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Testing their limits: Ellen Sinopoli Dance Company.

PHOTO: Gary Gold

Dance Structures

By Mae G. Banner

Ellen Sinopoli Dance Company in Spill Out

Skidmore College Dance Center, Sept. 29

Five dancers in green unitards the color of Luna moths lay suspended—trapped, perhaps—in a grid of blue spandex bands, five segments across, six down. Electronic music, a mix of subdued tones and distant bird calls, hovered in the Skidmore College gym known as the Dance Center. Dim blue lights cast big shadows on the side walls as, one by one, the dancers began to travel across the grid on hidden catwalks.

This was the opening of Ellen Sinopoli’s Spill Out, her newest and most tightly focused collaborative work. For 65 minutes, the audience, seated in front and behind the grid (a matter of perspective; whichever side you faced was the front), watched the dancers play out the elemental Sesame Street concepts: up and down, in and out, back and forth, near and far as they traversed the confining, but elastic structure.

The scaffolding, 40 feet high, 12 feet long and 3 feet deep, was designed by architect and former RPI professor Frances Bronet, now Dean of Architecture at the University of Oregon, with technical designer Sidney Fleisher of Troy.

Bronet and Sinopoli collaborated in 1999 on a dance/installation, Beating a Path, set up in an empty storefront on River Street in Troy and repeated in 2003 in an empty store on Jay Street, Schenectady. Beating a Path was a playground full of architectural temptations, including ladders, hammocks, and rubber-paved pathways that induced the dancers to tumble, jump, climb and swing, while the audience was invited to move around the space in their wake. The idea was to explore how movement and architectural structure influenced each other.

The artists carry that idea further in Spill Out. First, the grid is huge, dominating and defining the space. Then, the meditative sound score by William Harper, the low-key lighting design by David Yergan (quiet shifts from blue to red to multi-colored sidelights attached to the scaffolding), and the unobtrusive video by Ralph Pascucci created a floating ambience in which the rigid grid seemed to hover. It was almost a Zen experience.

The dancing, though, did not spill out. As in Sinopoli’s previous materials-based dances, the dancers were eager testers of the properties of the web of spandex bands. They slammed their backs against the elastic. They pulled the bands apart like Venetian blinds, poked their heads and torsos through the opening and swung their arms from side to side. They climbed, twisted, and spiraled in and around the tight elastic frame. But, for all their smooth, controlled gymnastics, they remained basically locked into the structure’s rigid limitations.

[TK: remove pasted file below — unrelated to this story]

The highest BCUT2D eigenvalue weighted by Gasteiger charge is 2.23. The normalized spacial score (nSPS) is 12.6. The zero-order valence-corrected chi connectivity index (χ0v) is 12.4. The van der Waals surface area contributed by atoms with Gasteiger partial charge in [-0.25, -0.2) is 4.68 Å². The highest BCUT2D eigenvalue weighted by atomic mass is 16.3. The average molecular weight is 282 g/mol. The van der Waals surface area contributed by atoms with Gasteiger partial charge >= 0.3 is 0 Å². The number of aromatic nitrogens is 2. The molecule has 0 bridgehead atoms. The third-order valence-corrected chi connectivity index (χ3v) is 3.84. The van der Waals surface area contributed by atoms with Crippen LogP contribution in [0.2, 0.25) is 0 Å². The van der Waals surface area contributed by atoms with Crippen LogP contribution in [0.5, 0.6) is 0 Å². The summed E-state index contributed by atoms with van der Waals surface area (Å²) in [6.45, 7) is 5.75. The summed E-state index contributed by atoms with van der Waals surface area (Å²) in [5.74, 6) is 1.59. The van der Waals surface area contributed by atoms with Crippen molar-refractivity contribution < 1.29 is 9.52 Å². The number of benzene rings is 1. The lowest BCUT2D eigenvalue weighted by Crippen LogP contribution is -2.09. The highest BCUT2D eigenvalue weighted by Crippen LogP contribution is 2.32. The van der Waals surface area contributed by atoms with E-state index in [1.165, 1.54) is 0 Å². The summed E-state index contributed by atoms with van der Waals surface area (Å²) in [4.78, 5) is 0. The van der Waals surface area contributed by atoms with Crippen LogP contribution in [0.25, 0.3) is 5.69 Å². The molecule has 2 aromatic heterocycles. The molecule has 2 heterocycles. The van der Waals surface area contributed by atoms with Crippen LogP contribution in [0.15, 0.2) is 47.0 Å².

Pinned within the grid, the dancers had little chance to interact with each other. There were passages when two would rub their backs against each other, or when two—one facing front, the other back—would mirror each other’s movements. More variety was created by the dreamy video close-ups projected onto their bodies or by shifts of light that made black stripes across their shiny green unitards.

Spill Out sometimes reminded me of Elizabeth Streb’s high-danger dances in confined structures. But, where Streb’s athlete-dancers smash through panes of glass or crash against padded walls, Sinopoli’s dancers were more about exploring the limits of their confined space. They found that there were only so many possible moves, and, in the end, they settled for that.

All five dan cers were beautiful to watch, sleek, buff, and confident in their testing of the grid. Sarah Pingel, the tallest and sturdiest, often performed as moving anchor at the center of the construction. Claire Jacob-Zysman had a mischievous smile that conveyed what fun it must be to play in this giant-size jungle gym.

You can see how Spill Out works on a proscenium stage at 8 PM on Saturday (Oct. 7) at the University at Albany Performing Arts Center. Call 442-3997 for information and reservations.


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